Nancy, on a solo adventure from Florida said that she did a lot of research before picking Majestic Ranch. “It had very high ratings, and a lot of freedom,” she said. “Some dude ranches have pretty rigid schedules. Here you pick your activities.” She took advantage of a whitewater rafting trip at no extra charge. All Majestic Ranch activities are included in the daily rate.
Among the activities for parents and children is roping, and a rather-modified family rodeo. Several kids were bursting with pride at the awards ceremony taking home a golden horseshoe with the names of their horses and status as “best arena rider” and “rodeo winner.” All children received awards.
There are multiple types of dude ranches for vacations. Majestic Ranch is not a “working dude” ranch, it’s a guest ranch. It’s an inclusive escape from city life. The days can be as packed with activities as one wants, or leisure time in game room, library or pool can be on the agenda. I’m kinda partial to the rocker on the bunkhouse porch here and there through the day. In fact, I think I’m going to swap out the desk chair back at the office in civilization.
While a monsoon dumped buckets of rain, we sat on the porch with Candy and Amanda, the Canadians. “I picked this out,” admitted Candy. “We do our girls’ getaway every year, and we were tired of Las Vegas.”
If asked to star-rate a dude ranch, it doesn’t work the same as lodging. Our room, Weaver – there are no room numbers – was on the end of the bunkhouse. In the moderate Colorado night following a monsoon storm, it was warm and cozy.
The room has a split personality. Its door, bedside furniture is rough-hewn and rustic. Were it not for the size of the rough-pine king bed and its array of pillows and comforter, I’d think this was an Old West cabin. The other side of the rustic setting is the modern bathroom with exterior sink and granite counter, double closet, and the quarry tile shower-for-two. That portion of the room is as elegant as some of the luxury hotels where I’ve lain my head.
For kids, the ranch has a sheltered collection of teepees where a couple of nights during the week, the counselors take the children for an under-the-stars outdoor night—giving parents some time to share. A rather unscientific survey of a few of the campers brought giggles, nodding heads, and a chorus of “it was fun!”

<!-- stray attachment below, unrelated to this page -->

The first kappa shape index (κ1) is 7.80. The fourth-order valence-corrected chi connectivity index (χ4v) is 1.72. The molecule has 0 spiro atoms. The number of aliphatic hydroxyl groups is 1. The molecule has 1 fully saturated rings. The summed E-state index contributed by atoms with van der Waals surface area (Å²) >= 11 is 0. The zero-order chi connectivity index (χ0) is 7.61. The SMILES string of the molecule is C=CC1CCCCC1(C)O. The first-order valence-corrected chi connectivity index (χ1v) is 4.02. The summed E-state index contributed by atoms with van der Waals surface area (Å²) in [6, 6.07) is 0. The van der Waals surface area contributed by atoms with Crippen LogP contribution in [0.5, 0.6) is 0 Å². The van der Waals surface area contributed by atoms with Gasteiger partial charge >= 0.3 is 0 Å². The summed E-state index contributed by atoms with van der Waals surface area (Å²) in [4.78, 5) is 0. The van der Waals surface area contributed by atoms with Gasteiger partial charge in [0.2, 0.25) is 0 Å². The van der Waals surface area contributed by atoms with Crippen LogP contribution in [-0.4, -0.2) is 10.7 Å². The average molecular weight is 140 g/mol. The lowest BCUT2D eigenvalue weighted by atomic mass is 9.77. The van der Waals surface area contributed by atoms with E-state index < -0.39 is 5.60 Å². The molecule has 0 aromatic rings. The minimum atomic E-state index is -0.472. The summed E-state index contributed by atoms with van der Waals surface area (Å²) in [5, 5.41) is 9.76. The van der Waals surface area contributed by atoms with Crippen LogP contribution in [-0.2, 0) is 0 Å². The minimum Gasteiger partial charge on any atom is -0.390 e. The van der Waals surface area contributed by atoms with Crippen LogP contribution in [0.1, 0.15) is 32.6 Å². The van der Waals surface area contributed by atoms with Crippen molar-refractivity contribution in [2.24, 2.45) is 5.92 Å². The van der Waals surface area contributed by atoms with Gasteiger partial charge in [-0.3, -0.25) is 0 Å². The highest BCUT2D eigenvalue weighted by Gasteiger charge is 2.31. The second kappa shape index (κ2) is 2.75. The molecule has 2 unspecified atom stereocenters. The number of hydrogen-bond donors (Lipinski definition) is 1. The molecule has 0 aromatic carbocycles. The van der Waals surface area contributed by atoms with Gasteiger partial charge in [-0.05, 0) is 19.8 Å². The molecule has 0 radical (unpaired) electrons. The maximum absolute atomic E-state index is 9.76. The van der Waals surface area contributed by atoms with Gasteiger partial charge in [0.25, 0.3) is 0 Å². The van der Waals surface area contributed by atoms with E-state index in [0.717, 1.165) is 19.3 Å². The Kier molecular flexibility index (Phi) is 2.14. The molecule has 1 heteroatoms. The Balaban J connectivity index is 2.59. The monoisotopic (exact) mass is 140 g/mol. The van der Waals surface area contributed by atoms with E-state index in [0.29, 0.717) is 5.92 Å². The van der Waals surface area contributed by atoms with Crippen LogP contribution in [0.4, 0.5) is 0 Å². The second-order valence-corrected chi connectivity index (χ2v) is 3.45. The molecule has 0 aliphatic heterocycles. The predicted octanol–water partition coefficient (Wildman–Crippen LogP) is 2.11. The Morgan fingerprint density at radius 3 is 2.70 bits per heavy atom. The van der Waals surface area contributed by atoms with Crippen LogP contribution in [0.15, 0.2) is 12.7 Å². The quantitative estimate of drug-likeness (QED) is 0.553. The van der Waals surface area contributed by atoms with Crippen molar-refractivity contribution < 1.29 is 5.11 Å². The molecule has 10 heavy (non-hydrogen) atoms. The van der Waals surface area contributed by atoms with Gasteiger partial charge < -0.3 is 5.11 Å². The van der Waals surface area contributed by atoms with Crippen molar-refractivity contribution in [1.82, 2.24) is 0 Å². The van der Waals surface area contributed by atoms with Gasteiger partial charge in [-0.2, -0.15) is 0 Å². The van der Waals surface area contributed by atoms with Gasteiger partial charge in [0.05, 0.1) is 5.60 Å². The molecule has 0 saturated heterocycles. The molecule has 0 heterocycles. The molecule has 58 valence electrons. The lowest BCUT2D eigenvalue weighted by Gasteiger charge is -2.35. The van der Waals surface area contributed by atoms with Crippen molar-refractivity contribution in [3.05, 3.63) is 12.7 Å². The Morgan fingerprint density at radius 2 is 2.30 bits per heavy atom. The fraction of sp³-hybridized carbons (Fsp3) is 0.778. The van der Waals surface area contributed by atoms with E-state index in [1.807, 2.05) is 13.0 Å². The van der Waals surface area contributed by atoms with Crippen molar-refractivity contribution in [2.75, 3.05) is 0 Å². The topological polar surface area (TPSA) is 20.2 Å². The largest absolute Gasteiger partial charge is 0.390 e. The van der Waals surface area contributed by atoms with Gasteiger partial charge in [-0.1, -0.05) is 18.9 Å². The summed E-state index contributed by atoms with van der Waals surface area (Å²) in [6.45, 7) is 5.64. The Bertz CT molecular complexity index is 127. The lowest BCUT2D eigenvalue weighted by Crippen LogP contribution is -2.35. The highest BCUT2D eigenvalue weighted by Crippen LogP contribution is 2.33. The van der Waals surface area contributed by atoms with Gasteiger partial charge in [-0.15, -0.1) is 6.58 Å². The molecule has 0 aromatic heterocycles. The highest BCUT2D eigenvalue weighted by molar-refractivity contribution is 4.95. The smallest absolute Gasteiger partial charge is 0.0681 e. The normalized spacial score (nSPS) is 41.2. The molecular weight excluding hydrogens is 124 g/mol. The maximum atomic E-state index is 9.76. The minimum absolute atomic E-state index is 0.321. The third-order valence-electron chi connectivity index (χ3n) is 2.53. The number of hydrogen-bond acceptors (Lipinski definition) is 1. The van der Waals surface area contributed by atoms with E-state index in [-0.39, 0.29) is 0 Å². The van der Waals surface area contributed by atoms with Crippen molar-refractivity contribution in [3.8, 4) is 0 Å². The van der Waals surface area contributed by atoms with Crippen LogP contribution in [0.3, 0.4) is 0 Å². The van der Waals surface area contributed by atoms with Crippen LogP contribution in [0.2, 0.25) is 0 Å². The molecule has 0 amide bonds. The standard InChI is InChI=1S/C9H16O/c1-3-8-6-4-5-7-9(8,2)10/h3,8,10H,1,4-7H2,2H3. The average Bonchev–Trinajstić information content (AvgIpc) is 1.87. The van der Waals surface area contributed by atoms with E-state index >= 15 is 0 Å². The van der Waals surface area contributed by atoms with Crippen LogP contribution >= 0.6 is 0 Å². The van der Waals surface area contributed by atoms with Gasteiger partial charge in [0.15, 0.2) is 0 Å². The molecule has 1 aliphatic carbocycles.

Kids are accommodated for dinner as well. While most of us feasted on a locally-raised prime rib, pizza was available for the young. The previous night, we were told, chicken fingers were offered.
Late in the afternoon, the guests head over to the old western town façade for a round of laser tag. The sound of the laser guns is not quite the same as six-shooters, but even grandma and grandpa took on the grandkids in a round to see who’d be last one standing. It was one of the granddaughters, who took control of the wagon in front of the livery.
Ryan and Carrie from Denver, were here with their son for the annual family reunion with his brother’s family and their parents. We were standing in back of the “general store” façade waiting for their parents and all the grandkids to shoot it out on the laser tag court. Ryan kept talking about how much fun the week had been for the family.
“We like meeting for something unusual,” he said. “This ranch experience is one of the best we’ve had.”
It’s the next morning while this is being written, and the sun is rising with the coolness of the morning now showing the radiant warmth of a beautiful day ahead. It’s about time to mosey on up to the lodge and settle in for a ranch breakfast – too much good food on the spread to sample it all.
“We hadn’t even started packing the suitcases,” said Paul from Chicago at breakfast, the last day of his family’s week at the ranch. “And my daughter asked, ‘Daddy, can we come here again next year.’”
Majestic Ranch is considered one of America’s Top 50 Ranches.